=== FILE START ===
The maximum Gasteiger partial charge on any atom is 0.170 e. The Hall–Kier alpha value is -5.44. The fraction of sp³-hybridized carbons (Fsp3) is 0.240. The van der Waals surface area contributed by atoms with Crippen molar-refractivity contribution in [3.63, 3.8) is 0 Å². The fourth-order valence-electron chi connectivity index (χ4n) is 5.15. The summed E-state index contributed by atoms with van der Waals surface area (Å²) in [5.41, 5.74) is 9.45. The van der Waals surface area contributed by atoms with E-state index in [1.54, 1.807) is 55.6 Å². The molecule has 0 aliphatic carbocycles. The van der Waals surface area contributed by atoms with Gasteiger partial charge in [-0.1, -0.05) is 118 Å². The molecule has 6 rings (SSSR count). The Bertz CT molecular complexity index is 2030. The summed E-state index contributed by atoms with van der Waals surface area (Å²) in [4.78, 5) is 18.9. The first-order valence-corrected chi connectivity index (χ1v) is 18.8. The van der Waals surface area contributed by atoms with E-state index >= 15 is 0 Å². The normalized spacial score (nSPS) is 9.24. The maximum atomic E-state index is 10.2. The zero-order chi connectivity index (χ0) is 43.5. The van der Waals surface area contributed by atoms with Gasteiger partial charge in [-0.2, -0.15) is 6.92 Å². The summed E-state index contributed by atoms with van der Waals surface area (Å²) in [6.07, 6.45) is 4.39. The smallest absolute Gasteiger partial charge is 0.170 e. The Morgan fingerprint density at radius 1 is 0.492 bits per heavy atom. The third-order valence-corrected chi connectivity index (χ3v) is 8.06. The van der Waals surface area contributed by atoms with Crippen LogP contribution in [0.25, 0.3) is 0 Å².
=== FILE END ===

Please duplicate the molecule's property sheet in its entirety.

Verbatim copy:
The maximum Gasteiger partial charge on any atom is 0.170 e. The Hall–Kier alpha value is -5.44. The fraction of sp³-hybridized carbons (Fsp3) is 0.240. The van der Waals surface area contributed by atoms with Crippen molar-refractivity contribution in [3.63, 3.8) is 0 Å². The fourth-order valence-electron chi connectivity index (χ4n) is 5.15. The summed E-state index contributed by atoms with van der Waals surface area (Å²) in [5.41, 5.74) is 9.45. The van der Waals surface area contributed by atoms with E-state index in [1.54, 1.807) is 55.6 Å². The molecule has 0 aliphatic carbocycles. The van der Waals surface area contributed by atoms with Gasteiger partial charge in [-0.1, -0.05) is 118 Å². The molecule has 6 rings (SSSR count). The Bertz CT molecular complexity index is 2030. The summed E-state index contributed by atoms with van der Waals surface area (Å²) in [4.78, 5) is 18.9. The first-order valence-corrected chi connectivity index (χ1v) is 18.8. The van der Waals surface area contributed by atoms with E-state index >= 15 is 0 Å². The normalized spacial score (nSPS) is 9.24. The maximum atomic E-state index is 10.2. The zero-order chi connectivity index (χ0) is 43.5. The van der Waals surface area contributed by atoms with Gasteiger partial charge in [-0.2, -0.15) is 6.92 Å². The summed E-state index contributed by atoms with van der Waals surface area (Å²) in [6.07, 6.45) is 4.39. The smallest absolute Gasteiger partial charge is 0.170 e. The Morgan fingerprint density at radius 1 is 0.492 bits per heavy atom. The third-order valence-corrected chi connectivity index (χ3v) is 8.06. The van der Waals surface area contributed by atoms with Crippen LogP contribution in [0.25, 0.3) is 0 Å².